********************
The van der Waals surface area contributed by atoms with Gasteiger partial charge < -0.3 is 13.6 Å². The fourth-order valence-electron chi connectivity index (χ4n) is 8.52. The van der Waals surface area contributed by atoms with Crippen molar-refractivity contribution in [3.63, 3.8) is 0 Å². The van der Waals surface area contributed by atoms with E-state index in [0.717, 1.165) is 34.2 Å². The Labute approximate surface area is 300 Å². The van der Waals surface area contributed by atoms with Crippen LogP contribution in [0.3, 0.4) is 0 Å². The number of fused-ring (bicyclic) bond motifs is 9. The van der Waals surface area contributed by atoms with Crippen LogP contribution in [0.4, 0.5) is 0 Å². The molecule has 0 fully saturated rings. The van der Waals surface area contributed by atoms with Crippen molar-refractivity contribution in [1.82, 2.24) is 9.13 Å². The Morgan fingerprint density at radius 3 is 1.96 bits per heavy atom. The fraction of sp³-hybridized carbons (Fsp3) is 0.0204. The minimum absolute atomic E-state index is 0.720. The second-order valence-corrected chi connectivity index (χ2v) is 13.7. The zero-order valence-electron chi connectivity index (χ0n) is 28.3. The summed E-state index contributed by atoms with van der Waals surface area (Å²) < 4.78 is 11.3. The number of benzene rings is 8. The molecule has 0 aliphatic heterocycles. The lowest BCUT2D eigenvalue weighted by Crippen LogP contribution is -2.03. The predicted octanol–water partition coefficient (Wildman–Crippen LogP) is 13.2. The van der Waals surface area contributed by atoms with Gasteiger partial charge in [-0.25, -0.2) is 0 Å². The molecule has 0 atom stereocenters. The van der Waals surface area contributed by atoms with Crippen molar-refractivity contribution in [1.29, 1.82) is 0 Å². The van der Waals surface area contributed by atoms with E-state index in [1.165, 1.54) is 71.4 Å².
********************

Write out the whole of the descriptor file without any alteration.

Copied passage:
The van der Waals surface area contributed by atoms with Gasteiger partial charge < -0.3 is 13.6 Å². The fourth-order valence-electron chi connectivity index (χ4n) is 8.52. The van der Waals surface area contributed by atoms with Crippen molar-refractivity contribution in [3.63, 3.8) is 0 Å². The van der Waals surface area contributed by atoms with E-state index in [0.717, 1.165) is 34.2 Å². The Labute approximate surface area is 300 Å². The van der Waals surface area contributed by atoms with Crippen LogP contribution in [0.3, 0.4) is 0 Å². The number of fused-ring (bicyclic) bond motifs is 9. The van der Waals surface area contributed by atoms with Crippen LogP contribution in [0.4, 0.5) is 0 Å². The molecule has 0 fully saturated rings. The van der Waals surface area contributed by atoms with Crippen molar-refractivity contribution in [1.82, 2.24) is 9.13 Å². The Morgan fingerprint density at radius 3 is 1.96 bits per heavy atom. The fraction of sp³-hybridized carbons (Fsp3) is 0.0204. The minimum absolute atomic E-state index is 0.720. The second-order valence-corrected chi connectivity index (χ2v) is 13.7. The zero-order valence-electron chi connectivity index (χ0n) is 28.3. The summed E-state index contributed by atoms with van der Waals surface area (Å²) < 4.78 is 11.3. The number of benzene rings is 8. The molecule has 0 aliphatic heterocycles. The lowest BCUT2D eigenvalue weighted by Crippen LogP contribution is -2.03. The predicted octanol–water partition coefficient (Wildman–Crippen LogP) is 13.2. The van der Waals surface area contributed by atoms with Gasteiger partial charge in [-0.25, -0.2) is 0 Å². The molecule has 0 atom stereocenters. The van der Waals surface area contributed by atoms with Crippen molar-refractivity contribution in [1.29, 1.82) is 0 Å². The van der Waals surface area contributed by atoms with E-state index in [1.165, 1.54) is 71.4 Å².